In the face of the downward trends in the world economy, countries need to renew the spirit of partnership as we are all passengers in the same boat. We need to maintain equal consultations, seek common ground while shelving or managing our differences, and forge synergies. The rules-based, WTO-centered multilateral trading system is the bedrock of economic globalization and free trade, and an important underpinning for steady global growth. Its authority and efficacy should be respected and safeguarded. China supports necessary reforms of the WTO. Nevertheless, its fundamental principles such as free trade should be upheld, and the WTO should not waver in fulfilling its mission of opening markets and promoting development and in moving in the important direction of narrowing the development gap and North-South divide.
The Belt and Road Initiative proposed by China aims to promote inclusive development by encouraging the integration of more countries and regions into economic globalization. It has created new opportunities for countries and businesses around the world. We welcome the active participation of all parties in order to achieve interconnected and win-win development through mutually beneficial cooperation.
In the past 40-plus years of reform and opening-up, China has shared opportunities and benefits with other countries through opening-up and actively integrated itself into the international division of labor and the global industrial, innovation and value chains. In this process, we endured huge pressure, paid high prices, and experienced a lot of pain. But we saw economic globalization as an irreversible trend and never lost sight of the general direction of integrating into the world economy. We stood firm in the face of all difficulties and our efforts finally paid off: China has not only achieved its own development, but also brought benefits to the whole world.
The past four decades and more saw China open itself ever wider to the world and fully honor its commitments. China fulfilled all its WTO accession commitments regarding tariff reduction as early as in 2010, lowering its overall tariff level from 15.3 percent before accession to 9.8 percent. On top of that, China’s repeated voluntary moves to cut tariffs in recent years have brought its overall tariff level further down to the current 7.5 percent. According to WTO figures, China’s trade-weighted average tariffs stand at 5.2 percent, lower than most other developing countries and higher than the average level of developed countries by less than 3 percentage points.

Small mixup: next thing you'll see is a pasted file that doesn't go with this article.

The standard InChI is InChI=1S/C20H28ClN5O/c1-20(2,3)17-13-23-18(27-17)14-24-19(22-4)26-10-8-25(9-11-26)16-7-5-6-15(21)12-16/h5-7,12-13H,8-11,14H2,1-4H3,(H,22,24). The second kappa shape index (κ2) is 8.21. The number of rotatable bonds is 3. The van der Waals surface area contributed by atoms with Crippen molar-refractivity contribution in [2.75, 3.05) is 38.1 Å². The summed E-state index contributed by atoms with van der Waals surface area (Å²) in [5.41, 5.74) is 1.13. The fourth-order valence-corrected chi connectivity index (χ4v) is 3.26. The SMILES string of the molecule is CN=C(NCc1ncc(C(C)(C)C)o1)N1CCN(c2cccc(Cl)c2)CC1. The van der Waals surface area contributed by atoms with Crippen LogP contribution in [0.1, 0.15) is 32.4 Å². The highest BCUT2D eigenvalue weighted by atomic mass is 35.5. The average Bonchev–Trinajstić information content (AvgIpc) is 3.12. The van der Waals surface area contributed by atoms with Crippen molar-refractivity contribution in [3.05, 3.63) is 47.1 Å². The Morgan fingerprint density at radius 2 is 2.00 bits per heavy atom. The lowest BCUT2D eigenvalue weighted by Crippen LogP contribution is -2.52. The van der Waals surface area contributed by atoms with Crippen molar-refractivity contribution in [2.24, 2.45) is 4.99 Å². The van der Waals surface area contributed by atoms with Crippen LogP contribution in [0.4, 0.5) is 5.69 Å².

We have opened up our markets further by rolling out nationwide the management system of pre-establishment national treatment plus a negative list. China’s manufacturing sector has been basically opened up; restrictions on access to the modern services sector are being reduced; the opening of the financial sector has notably accelerated, leading to a visibly higher level of openness. China is also working to improve its laws to better protect intellectual property rights and step up law enforcement in this area. In 2018, China paid more than US$30 billion in royalties for foreign patents and technologies, a nearly fourfold increase compared with 10 years ago. The amount of paid-in foreign investment in China continued to grow last year, bucking the trend of shrinking FDI worldwide.
Going forward, no matter how the international situation may evolve, China will remain firmly committed to all-round opening-up and building an open economy of a higher standard. We will advance the opening-up of the manufacturing sector by following through on the commitment to ease foreign equity restrictions such as in the auto industry, encouraging foreign investment in high-quality manufacturing, and supporting foreign businesses in investing in advanced manufacturing such as electronics and information technology, equipment manufacturing, pharmaceuticals and new materials and in central and western China. Foreign businesses making such investments will be eligible for preferential treatment in terms of import of self-use equipment, corporate income tax and land use.